Nicki Minaj reposted a message explaining the background and meaning of ‘J’Ouvert’, which is the name of Michael B. Jordan’s new rum, and why it’s offensive, but also defended the actor’s intentions.

Nicki Minaj, 38, is sticking up for Michael B. Jordan, 34, after the name of his new rum, J’Ouvert, is causing controversy, especially with Trinidad and Tobago nationals. The actor was accused of cultural appropriation after his girlfriend Lori Harvey shared photos from the launch party for the alcoholic beverage, which comes boxed with a display of the islands of Trinidad and Tobago and a written reference to Trinidad and to J’Ouvert as a local celebration of emancipation and Carnival. She congratulated him and wrote about how proud she was but it didn’t take long for social media users to complain about the slavery ties behind the name as well Michael’s ability to trademark it.

Shortly after the complaints and accusations of cultural appropriation began, Nicki, who is Trinidadian, reposted a message from a user that explained the background of the word J’Ouvert and why it’s offensive. Although she defended Michael’s actions, she also encouraged him to change the name of his rum. “I’m sure MBJ didn’t intentionally do anything he thought Caribbean ppl would find offensive— but now that you are aware, change the name & continue to flourish & prosper. 🙏🏾🇹🇹 #jouvert,” she wrote in her caption for the repost.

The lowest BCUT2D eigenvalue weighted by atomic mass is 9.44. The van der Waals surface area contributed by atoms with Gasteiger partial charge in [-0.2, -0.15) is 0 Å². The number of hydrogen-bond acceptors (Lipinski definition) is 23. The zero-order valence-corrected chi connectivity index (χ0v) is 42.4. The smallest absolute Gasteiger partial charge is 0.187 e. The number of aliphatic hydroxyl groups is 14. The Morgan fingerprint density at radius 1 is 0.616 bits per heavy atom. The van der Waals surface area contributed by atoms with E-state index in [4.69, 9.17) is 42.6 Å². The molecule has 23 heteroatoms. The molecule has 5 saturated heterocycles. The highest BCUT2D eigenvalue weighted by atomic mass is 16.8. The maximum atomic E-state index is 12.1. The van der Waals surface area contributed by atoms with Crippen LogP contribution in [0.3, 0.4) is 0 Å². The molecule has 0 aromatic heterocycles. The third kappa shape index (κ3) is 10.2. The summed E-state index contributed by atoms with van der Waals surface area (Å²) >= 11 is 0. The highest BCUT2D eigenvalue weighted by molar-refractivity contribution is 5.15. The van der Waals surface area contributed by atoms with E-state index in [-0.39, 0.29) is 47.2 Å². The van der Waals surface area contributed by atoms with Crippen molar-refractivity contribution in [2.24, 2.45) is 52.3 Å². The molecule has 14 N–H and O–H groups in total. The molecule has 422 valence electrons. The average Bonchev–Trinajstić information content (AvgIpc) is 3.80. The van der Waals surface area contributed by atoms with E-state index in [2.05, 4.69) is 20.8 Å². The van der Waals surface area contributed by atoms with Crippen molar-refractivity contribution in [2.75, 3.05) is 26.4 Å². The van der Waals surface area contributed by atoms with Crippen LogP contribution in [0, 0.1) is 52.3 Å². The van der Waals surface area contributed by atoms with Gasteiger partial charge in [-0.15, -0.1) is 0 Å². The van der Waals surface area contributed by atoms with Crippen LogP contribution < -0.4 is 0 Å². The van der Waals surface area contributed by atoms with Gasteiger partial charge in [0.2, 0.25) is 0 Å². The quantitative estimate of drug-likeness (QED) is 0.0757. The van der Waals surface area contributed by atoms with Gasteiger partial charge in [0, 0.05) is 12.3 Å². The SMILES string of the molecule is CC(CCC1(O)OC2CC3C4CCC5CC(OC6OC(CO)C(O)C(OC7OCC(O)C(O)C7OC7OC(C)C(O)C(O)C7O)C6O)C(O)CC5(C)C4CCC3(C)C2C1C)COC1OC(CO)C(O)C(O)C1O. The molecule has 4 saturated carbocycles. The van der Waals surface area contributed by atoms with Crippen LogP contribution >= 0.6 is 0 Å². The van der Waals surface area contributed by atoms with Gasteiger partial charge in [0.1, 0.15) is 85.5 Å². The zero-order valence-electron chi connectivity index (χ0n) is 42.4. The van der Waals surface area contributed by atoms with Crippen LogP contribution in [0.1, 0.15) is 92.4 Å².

Nicki’s repost talked about how J’Ouvert “originated in Trinidad with the festivities of Canboulay, which was a time when sugarcane fields caught on fire and slaves were still forced to harvest the remaining crops before complete destruction.” It went on to say that “that event was reenacted and male slaves were mocked by their masters” and “after emancipation, the slaved mocked the masters mocking them.” The post also explained that “it was later adopted by other Caribbean islands as they experienced emancipation throughout different periods in history.”

“It’s not just about the name, it’s what it represents pertaining to enslavement and freedom,” the ending of the post read.

As far as the trademark for the name of the rum, which was filed for in Sept., critics have already started a petition on Change.org to stop the star from using the name. As of June 22, it’s already received 10,000 signatures. “The wording ‘J’OUVERT’ has no meaning in a foreign language,” part of the petition read.

“We are not a powerless people! We are a people rich in culture, history and love,” another statement read. “It’s time we love ourselves enough to stop the sale of our culture to foreign entities that do not respect or value our global contributions, and who do not support and uphold our countries in respectful, long-lasting, tangible and verifiable ways!”

The petition went on to ask Michael “to do the right thing by calling this a loss!”

Michael has yet to publicly comment on the controversy.